I am Woman, Hear me Roll (my dice)
Overcoming the stereotypes in gaming
by Melissa Walsh

Yeah, I have a set of ovaries, and I play RPG's. The stereotypical image of a gamer as a socially awkward, pimply faced teenager or 30 year old overweight man living in his parent's basement really isn't the case.  I am sure there are players that do fit into that stereotype, but I have met many gamers and very few of them fit the popular conceived notions of what gamers are like.  Recent marketing information has shown that more women buy video games than men. Yet it seems that public image of gaming being a boys club just won't go away. Who is promoting this stereotype?

The notion that girls don't game seems to be a self-fulfilling prophecy. Young girls that show an interest in gaming are often scoffed at, are reluctant to pursue their interest because of the stereotypes or face intimidation by male gamers.  I have talked with many women that have showed an interest in RPG's, but were reluctant to start playing for various reasons.

Part of the problem may be the media, game and toy manufacturers.  Toy makers start marketing toys for girls and boys at a very young age.  Girl's toys are always pink and other shades of soft pastels.  Dresses for barbies, cooking toys, and princess outfits are standard toys peddled toward girls. Boy's toys are colored with dark blues and green and involve army men, cars and guns.  The distinction have become so severe that it is a strange sight to see a boy in the "girl's toys isle" or vice versa.  Parents worry if their son wants a doll or their daughter wants some army men.  When did this occur? Why can't boys play with a doll, be interesting in cooking or like certain colors?  Why can't girls play with action figures that don't have 10 different dresses?

As a young girl, I received Star Wars toys and other "boy" toys from sci-fi loving dad and uncles.  I like watching He-man and hated Barbies. I happily played with my Star Wars and He-man toys until I went to kindergarten and was informed by the others that a girl playing with boy toys was weird and unacceptable. Feeling ostracized and ashamed, I started keeping my toys under my bed, and have a distinct memory of blaming the Millennium Falcon left out in my room on a non-existent male cousin.  I did this to avoid ridicule from my peers.  As I grew older I began to care less about what other people thought, and now proudly flaunt my interest in gaming, sci-fi and fantasy.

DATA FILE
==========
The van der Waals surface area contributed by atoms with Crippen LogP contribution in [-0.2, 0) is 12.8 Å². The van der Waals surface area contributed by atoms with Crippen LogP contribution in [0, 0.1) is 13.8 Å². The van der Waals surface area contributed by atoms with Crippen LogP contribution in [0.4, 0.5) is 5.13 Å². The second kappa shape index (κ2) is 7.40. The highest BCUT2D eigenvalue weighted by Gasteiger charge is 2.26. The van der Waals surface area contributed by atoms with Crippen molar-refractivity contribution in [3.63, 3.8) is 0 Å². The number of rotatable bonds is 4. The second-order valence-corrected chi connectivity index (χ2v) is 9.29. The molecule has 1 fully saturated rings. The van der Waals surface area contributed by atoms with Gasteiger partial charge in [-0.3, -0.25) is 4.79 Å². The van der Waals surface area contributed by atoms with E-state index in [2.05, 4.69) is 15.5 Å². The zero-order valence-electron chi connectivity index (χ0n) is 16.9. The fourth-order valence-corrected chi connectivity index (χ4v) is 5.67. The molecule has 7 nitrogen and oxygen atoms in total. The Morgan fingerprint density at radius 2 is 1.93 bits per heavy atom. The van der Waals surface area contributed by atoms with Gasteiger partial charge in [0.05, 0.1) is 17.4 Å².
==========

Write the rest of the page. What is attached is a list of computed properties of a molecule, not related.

Things get tricky from here on out.  I'm not demanding that companies radically change their ways, but  they should just start to acknowledge we are out there. Some companies have made efforts to court the lady gamer. Games like Vampire the Masquerade, that emphasise role-playing over roll-playing, have attracted more women to the gaming hobby.  Some companies have even started interchanging the male and female pronouns when describing player character actions.

The majority of men I have dealt with have no problem with women gaming, but I have come across misogynistic views.  I don't want special treatment. I don't want to be looked down on, but at the same time I don't want to to be put on a pedestal because I am female.  While I'll admit there are differences between the sexes; I don't feel that my reasons for gaming are much different than any man's. Sure, men treat men different from women, women treat men different from other women.  We don't need to act like the gender difference doesn't exist, but shouldn't act like it is a great big deal, because it really isn't.  I'll admit to enjoying chivalrous treatment, but I don't want unfair-good or bad- treatment because of my sex. I'm not wall mold, but don't be afraid to kill off my character (if the dice decree it) for fear of me throwing a temper tantrum (I actually know more guys who throw temper tantrums over character deaths than women!)

I have dealt with outrageously rude comments from male gamers.  Men have assumed I can't DM because I am a woman. Once, when I was talking about teaching gaming and then playing a games, the men I were talking to said, "Oh, so you help people with their character sheets and then your boyfriend DM's?"

Interested in learning more about The Ladies of Hack? Contact us at info@ladiesofhack.com.
Wednesday, May 12, 2010 © Ladies of Hack/Kenzer & Company

Hackmaster & Knights of the Dinner Table are registered trademarks of Kenzer & Company. The Kenzer & Company logo, Knights of the Dinner Table logo, the Ladies of Hack logo, and all prominent characters and likenesses thereof are trademarks of Kenzer & Company.

Article Listing | I am Woman, Hear me Roll (my dice) | Whered ya get that name? | Roleplaying Opportunities | Origins 2005 Gaming Convention | Modern d20 Items for Purchase | Female Quirks and Flaws | Take After Talent